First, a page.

PDA

View Full Version : Noobie to casting!


flyfrod
March 4, 2012, 08:15 PM
I'm thinking about casting for my handguns(480,44mag, 45acp, 9mm and 38spl.) btu have some questions.1) What for alloy will work for these calibers?
How do you seat gas checks if I need them(dont want to buy expensive lubrisizers)? I think thats it for now.

okiefarmer
March 4, 2012, 10:21 PM
I'll donate my two pesos here. You don't want to get a lubrisizer? Then you shouldn't be casting. The lube is THE MOST important thing to have on a lead cast bullet. I don't shoot any of my pistol loads with gas checks. I also don't shoot the 44 or the 480 like you are, thus am not pushing velocities like you might.

The lubrisizer sizes the cast bullet down to fit your pistol barell after you have slugged it and micced the slug. Getting a tight fit, and a good lube will do more to cut down on leading your barell, and save money on them little footies you put on the bottoms if'n ya don't really need them, and I would only spend time using checks on the 44 or 480, and only then on higher velocity loads. Leave the plinkers bare butt.

flyfrod
March 5, 2012, 01:31 AM
I never said I didn't want to lube my boolits. I know there are other ways that are cheaper than a lubrisizer. I can get lee sizers(except for 480) and pan lube. I was looking for soinsight on what to do about the 480 since lee doesn't make a sizer for it.

hornady
March 5, 2012, 08:25 AM
Gas checks are not necessary as long as you keep the velocity down. I don’t load for the 480. But I do cast and shoot .308 and 7MM rifle bullets as well as many pistol calibers, and only use GC for the hotter loads. You say Lee makes a mold for the 480 but not a seizer. Seems odd but I don’t cast for it and I use Lyman and RCBS molds with a Lyman 450 Lube / seizer, it can get expensive buying the 450 and then all the size dies and top punches. But then if casting multiple caliber’s, compared to buying jacketed bullets. The savings add up fast.

Stick_man
March 6, 2012, 08:35 PM
The only time you need gas checks is once your velocity exceeds about 1400fps. A good alloy and lube can stretch that a little bit, but not much.

The thing to remember about cast bullets is that fit is king. Slug your barrel to determine exact groove diameter, then size your bullet to .001-.002 over that. Some moulds drop bullets close enough to the diameter you need to not even require sizing.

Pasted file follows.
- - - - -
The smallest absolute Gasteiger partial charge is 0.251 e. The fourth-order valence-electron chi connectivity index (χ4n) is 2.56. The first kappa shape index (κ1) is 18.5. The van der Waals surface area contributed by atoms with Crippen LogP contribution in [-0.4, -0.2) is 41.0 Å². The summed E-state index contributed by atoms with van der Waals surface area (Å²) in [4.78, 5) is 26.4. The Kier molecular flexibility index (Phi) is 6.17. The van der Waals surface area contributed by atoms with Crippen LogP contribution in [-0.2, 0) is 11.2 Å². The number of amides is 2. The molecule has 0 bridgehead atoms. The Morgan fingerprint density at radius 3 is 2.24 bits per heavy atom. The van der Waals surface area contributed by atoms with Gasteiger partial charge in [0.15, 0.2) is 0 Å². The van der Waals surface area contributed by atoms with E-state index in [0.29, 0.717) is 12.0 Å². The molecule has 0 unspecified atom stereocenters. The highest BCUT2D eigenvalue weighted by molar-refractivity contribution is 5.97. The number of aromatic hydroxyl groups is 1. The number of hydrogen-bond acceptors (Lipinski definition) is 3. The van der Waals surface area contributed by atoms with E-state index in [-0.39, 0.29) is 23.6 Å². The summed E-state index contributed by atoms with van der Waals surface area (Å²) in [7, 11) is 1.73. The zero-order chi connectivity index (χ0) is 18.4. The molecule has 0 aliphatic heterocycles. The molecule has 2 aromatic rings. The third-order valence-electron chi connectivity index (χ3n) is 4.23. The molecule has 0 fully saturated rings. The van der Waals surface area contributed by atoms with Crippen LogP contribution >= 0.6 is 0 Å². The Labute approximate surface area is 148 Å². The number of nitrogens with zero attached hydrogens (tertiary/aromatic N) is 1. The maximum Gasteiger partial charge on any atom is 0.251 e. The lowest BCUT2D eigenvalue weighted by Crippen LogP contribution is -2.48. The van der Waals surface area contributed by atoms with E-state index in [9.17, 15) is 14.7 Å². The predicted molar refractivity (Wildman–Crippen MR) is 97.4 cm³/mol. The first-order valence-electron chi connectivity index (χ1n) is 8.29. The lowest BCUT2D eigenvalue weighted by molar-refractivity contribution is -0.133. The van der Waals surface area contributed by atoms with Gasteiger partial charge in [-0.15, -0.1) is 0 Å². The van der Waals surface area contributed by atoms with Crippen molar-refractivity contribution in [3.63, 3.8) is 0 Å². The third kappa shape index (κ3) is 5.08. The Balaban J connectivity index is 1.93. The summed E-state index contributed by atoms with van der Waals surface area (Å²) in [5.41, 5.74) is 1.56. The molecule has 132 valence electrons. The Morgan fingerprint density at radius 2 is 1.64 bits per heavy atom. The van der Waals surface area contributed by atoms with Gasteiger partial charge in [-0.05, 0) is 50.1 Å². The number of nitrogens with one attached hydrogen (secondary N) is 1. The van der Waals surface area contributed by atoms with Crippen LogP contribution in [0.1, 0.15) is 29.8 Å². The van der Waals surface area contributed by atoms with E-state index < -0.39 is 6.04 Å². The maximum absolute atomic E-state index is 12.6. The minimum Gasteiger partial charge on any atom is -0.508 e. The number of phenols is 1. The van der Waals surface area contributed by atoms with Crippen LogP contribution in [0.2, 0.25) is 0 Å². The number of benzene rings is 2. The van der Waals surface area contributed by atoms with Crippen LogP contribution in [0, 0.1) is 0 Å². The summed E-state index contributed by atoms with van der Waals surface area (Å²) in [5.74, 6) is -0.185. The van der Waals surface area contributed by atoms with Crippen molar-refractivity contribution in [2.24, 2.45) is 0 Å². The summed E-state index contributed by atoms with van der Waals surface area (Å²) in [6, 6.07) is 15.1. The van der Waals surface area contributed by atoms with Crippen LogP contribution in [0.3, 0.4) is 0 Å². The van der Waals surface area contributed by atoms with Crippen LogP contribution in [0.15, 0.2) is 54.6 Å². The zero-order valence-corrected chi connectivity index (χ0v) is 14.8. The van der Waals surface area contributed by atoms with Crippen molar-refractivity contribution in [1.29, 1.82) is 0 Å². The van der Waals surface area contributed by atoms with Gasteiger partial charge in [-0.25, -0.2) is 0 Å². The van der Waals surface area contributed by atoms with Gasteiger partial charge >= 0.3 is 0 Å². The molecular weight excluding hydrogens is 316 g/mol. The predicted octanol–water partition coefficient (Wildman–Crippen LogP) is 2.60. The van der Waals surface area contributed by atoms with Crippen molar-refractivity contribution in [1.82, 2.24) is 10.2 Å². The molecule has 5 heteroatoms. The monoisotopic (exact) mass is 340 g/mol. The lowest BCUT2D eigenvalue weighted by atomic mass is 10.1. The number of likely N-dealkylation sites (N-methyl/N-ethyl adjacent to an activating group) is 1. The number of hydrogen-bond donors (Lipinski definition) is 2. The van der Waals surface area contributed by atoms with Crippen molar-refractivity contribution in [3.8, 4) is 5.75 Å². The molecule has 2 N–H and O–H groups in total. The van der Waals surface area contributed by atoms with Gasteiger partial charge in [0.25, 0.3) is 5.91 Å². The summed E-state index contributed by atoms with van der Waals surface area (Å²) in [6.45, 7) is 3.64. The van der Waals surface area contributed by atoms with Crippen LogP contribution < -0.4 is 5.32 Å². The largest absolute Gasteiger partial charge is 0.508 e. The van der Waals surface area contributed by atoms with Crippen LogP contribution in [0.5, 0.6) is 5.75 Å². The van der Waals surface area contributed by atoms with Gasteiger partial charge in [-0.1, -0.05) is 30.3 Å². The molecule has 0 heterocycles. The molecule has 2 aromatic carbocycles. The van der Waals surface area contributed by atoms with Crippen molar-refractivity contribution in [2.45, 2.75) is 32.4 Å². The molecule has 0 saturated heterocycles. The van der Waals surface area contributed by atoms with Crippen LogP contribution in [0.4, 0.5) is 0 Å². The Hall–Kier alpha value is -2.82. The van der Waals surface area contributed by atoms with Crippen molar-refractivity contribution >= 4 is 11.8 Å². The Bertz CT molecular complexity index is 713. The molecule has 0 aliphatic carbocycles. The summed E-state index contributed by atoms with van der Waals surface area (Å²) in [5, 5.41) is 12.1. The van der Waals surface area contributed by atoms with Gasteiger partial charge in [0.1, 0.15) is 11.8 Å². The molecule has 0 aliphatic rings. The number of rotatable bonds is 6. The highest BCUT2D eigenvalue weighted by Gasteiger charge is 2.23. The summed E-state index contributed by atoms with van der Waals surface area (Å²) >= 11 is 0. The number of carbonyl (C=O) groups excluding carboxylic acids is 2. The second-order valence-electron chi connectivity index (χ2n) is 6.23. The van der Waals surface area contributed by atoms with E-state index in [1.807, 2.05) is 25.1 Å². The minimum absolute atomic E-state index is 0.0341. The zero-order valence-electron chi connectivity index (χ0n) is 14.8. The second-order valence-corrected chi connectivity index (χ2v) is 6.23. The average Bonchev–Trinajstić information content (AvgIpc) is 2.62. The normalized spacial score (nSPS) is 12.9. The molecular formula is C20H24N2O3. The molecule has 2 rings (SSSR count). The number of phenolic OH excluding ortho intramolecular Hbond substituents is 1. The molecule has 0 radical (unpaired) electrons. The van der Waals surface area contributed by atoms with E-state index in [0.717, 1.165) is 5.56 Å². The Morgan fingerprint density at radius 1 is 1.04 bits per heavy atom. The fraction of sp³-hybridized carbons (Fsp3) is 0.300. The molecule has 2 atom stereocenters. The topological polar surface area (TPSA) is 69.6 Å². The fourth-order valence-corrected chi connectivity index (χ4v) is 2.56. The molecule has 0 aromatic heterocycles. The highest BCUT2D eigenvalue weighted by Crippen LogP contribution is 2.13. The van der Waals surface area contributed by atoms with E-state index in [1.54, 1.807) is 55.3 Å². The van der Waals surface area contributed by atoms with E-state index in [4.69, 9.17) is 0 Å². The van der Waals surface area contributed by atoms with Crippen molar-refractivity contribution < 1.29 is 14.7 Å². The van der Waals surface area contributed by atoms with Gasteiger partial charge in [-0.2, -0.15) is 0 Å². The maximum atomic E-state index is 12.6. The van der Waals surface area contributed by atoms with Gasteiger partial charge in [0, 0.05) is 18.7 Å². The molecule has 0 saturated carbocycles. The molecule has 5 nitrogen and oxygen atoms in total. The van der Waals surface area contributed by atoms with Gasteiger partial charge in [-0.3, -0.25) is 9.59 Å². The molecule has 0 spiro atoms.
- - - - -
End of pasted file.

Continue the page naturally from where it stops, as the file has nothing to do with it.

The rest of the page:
For handguns, a lot of people use 50/50 wheelweights/pure lead. It will handle almost any handgun velocity you care to throw it at. No need to water drop them unless you are going for top speeds.

The Lee Alox that comes with their push-through sizer dies is a reasonable lube, but I have found others work much better and are not as messy. I like the 45/45/10 lube (Johnsons Paste Wax / Alox / Mineral Spirits) for all handgun loads and light to moderate rifle loads.

Lots of great info here on this site as well as the Cast Bullet Association, LASC, and CastBoolits websites.

Good luck but be warned... casting is VERY addictive.

10 Spot Terminator
March 6, 2012, 11:21 PM
Lee will make you a sizing die for the .480 in whatever diameter you want. It has been awhile since I had one made but used to be an additional $15.00 or so and they do a great job. Great folks to deal with.

TXGunNut
March 7, 2012, 12:31 AM
My dos pesos is that a lubesizer such as the Lyman 4500 will become a part of your casting equipment sooner or later but I really like the Lee system for quite a few boolits. 10 Spot is right about LEE, Ranch Dog Outdoors may be helpful as well. I'd try PB boolits before I tried GC boolits in the calibers you mentioned, may even try a wad before a GC boolit.
I won't get into the Lyman vs Lee sizing debate, I like both methods.

IllinoisCoyoteHunter
March 7, 2012, 01:21 PM
See what they drop out of the mold at and shoot them as cast? That is where I would start.

GP100man
March 7, 2012, 09:14 PM
Yep ,I`ll agree with most what`s been said for the most part ,but ya never will know until ya get at it !

Shooting unsized bullets is OK as long as they chamber reliably , rite in front of the chamber is a sizer (the throat) that ya can customize to the bore (should be same size or a scosh over) & you`ll have aplenty of pressure to the base to make em go thru !!

Pan lubin is slow & can get messy ,if ya have time & patience it may work wonderful & I have done it .

Now a plug for sizing, I like sizing for 3 reasons 1- to make my bullets round & see if I`m fillin the mold correctly , 2- I feel it helps square the bottom with the body , 3- it makes lubing SO MUCH easier !!!


I`d be more worried `bout my alloy sources ,ya got some big bores with big bullets . With the 44 chunkin a 1/2oz & the 480 close to an oz. at the time a lb. of lead won`t go far , but you`ll still beat the heck out of factory loaded ammo fer shore !!!:D

Mike / Tx
March 8, 2012, 05:01 AM
Noobie to casting!
I'm thinking about casting for my handguns(480,44mag, 45acp, 9mm and 38spl.) btu have some questions.1) What for alloy will work for these calibers?
How do you seat gas checks if I need them(dont want to buy expensive lubrisizers)? I think thats it for now.

To quickly throw some answers out,
1) plenty of alloys will work for standard target type loads form these calibers. However as the velocity/pressure goes up, the allow will need to be adjusted. (more below)

2) seating a GC is a simple process, snap them on the base of the bullet and shove it through the sizer. Well I say that, I use Lee sizers and they work great for this.

Now for the add on's,